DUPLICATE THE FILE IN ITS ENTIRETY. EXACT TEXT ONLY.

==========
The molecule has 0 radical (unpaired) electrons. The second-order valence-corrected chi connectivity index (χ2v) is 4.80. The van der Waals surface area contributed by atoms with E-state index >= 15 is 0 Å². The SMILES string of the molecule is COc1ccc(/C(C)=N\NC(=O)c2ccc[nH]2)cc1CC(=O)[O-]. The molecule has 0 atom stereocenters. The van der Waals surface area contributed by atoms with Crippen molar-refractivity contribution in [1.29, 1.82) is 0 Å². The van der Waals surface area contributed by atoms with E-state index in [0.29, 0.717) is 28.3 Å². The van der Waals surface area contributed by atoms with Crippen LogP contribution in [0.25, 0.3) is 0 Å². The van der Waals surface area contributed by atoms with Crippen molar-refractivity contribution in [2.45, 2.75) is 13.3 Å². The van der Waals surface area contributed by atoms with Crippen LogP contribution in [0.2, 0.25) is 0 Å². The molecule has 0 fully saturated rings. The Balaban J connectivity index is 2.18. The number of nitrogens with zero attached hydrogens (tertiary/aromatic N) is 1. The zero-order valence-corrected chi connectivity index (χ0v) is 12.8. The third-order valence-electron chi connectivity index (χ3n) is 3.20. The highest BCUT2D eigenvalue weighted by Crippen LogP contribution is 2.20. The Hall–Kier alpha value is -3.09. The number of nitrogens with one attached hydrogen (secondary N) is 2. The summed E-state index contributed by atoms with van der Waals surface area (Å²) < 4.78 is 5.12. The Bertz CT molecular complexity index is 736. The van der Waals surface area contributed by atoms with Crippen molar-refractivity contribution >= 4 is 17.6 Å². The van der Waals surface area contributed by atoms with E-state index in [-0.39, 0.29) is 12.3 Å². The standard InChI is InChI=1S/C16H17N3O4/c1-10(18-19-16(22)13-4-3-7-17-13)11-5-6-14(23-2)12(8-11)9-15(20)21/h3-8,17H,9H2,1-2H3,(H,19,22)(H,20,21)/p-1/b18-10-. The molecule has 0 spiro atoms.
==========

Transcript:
The molecule has 0 radical (unpaired) electrons. The second-order valence-corrected chi connectivity index (χ2v) is 4.80. The van der Waals surface area contributed by atoms with E-state index >= 15 is 0 Å². The SMILES string of the molecule is COc1ccc(/C(C)=N\NC(=O)c2ccc[nH]2)cc1CC(=O)[O-]. The molecule has 0 atom stereocenters. The van der Waals surface area contributed by atoms with Crippen molar-refractivity contribution in [1.29, 1.82) is 0 Å². The van der Waals surface area contributed by atoms with E-state index in [0.29, 0.717) is 28.3 Å². The van der Waals surface area contributed by atoms with Crippen LogP contribution in [0.25, 0.3) is 0 Å². The van der Waals surface area contributed by atoms with Crippen molar-refractivity contribution in [2.45, 2.75) is 13.3 Å². The van der Waals surface area contributed by atoms with Crippen LogP contribution in [0.2, 0.25) is 0 Å². The molecule has 0 fully saturated rings. The Balaban J connectivity index is 2.18. The number of nitrogens with zero attached hydrogens (tertiary/aromatic N) is 1. The zero-order valence-corrected chi connectivity index (χ0v) is 12.8. The third-order valence-electron chi connectivity index (χ3n) is 3.20. The highest BCUT2D eigenvalue weighted by Crippen LogP contribution is 2.20. The Hall–Kier alpha value is -3.09. The number of nitrogens with one attached hydrogen (secondary N) is 2. The summed E-state index contributed by atoms with van der Waals surface area (Å²) < 4.78 is 5.12. The Bertz CT molecular complexity index is 736. The van der Waals surface area contributed by atoms with Crippen molar-refractivity contribution >= 4 is 17.6 Å². The van der Waals surface area contributed by atoms with E-state index in [-0.39, 0.29) is 12.3 Å². The standard InChI is InChI=1S/C16H17N3O4/c1-10(18-19-16(22)13-4-3-7-17-13)11-5-6-14(23-2)12(8-11)9-15(20)21/h3-8,17H,9H2,1-2H3,(H,19,22)(H,20,21)/p-1/b18-10-. The molecule has 0 spiro atoms.